“The $150 million is nothing more than a political overture and a fig leaf,” David Turner, a researcher for Black Lives Matter-L.A., said. “Do we want it? Yes. Is it enough? No.”

Meanwhile, a new poll shows that a majority of Californians expressed some satisfaction with their local police force but at the same time support sweeping reforms — including measures that would make it easier to prosecute and sue police officers, limit the negotiating power of police unions and shift police funding to social workers and mental health providers.



As the United States entered World War II, Hollywood actors joined the Army alongside less famous Americans. But even as they vowed to serve as ordinary soldiers, the Army learned the hard way that a simple swearing-in ceremony could turn into a spectacle, when fans mobbed actor Jimmy Stewart’s 1941 Army enlistment.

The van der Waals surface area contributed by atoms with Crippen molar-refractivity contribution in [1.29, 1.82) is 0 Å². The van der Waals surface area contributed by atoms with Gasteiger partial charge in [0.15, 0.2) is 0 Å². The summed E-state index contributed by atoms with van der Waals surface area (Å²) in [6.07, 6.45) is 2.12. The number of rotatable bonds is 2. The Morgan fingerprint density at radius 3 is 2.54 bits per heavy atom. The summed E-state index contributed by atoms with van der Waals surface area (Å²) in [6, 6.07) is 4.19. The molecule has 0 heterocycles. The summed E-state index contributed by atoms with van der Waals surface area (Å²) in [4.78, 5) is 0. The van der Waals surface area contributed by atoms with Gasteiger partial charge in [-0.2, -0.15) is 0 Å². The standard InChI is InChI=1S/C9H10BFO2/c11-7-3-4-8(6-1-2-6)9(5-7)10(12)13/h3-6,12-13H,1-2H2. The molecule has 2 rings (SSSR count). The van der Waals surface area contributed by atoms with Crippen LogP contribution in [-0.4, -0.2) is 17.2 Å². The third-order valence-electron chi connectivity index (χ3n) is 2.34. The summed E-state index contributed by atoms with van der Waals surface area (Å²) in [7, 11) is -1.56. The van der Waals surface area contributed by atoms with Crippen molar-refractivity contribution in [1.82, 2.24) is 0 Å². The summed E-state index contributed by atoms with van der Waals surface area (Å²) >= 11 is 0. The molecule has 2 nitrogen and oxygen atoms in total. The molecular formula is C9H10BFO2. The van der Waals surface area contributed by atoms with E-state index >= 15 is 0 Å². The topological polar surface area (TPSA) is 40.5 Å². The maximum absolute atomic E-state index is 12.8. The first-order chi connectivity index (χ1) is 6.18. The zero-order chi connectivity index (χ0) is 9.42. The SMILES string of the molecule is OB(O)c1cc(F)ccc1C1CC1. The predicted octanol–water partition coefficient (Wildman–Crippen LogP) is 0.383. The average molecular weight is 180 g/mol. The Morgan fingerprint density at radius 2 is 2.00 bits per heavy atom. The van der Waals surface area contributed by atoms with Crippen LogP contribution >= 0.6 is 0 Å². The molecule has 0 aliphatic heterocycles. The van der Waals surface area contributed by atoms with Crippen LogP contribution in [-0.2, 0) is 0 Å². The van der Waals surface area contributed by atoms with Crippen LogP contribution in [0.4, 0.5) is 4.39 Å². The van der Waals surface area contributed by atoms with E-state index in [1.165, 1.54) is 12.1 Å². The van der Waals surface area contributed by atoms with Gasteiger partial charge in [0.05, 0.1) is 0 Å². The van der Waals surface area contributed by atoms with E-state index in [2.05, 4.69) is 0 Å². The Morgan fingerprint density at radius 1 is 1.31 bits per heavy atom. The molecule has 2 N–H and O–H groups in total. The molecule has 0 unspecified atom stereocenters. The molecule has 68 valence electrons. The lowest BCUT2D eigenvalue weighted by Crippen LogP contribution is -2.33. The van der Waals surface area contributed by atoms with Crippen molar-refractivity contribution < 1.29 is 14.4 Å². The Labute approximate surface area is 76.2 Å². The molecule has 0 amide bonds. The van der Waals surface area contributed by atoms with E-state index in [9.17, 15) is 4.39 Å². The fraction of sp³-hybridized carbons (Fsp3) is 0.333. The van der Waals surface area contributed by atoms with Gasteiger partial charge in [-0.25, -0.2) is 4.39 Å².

So when it came time for Clark Gable’s turn on Aug. 12, 1942, officials kept the details secret from the public, though a Times photographer was allowed to attend. According to The Times, the “he-man of the motion-picture screen” and his friend and fellow enlistee, Andrew J. McIntyre, were quietly sworn in as privates at the Federal Building in Los Angeles. The duo departed for basic training in Miami, where Gable shed his signature mustache. He ultimately flew five bomber missions in Europe and was promoted to the rank of major.

Clark Gable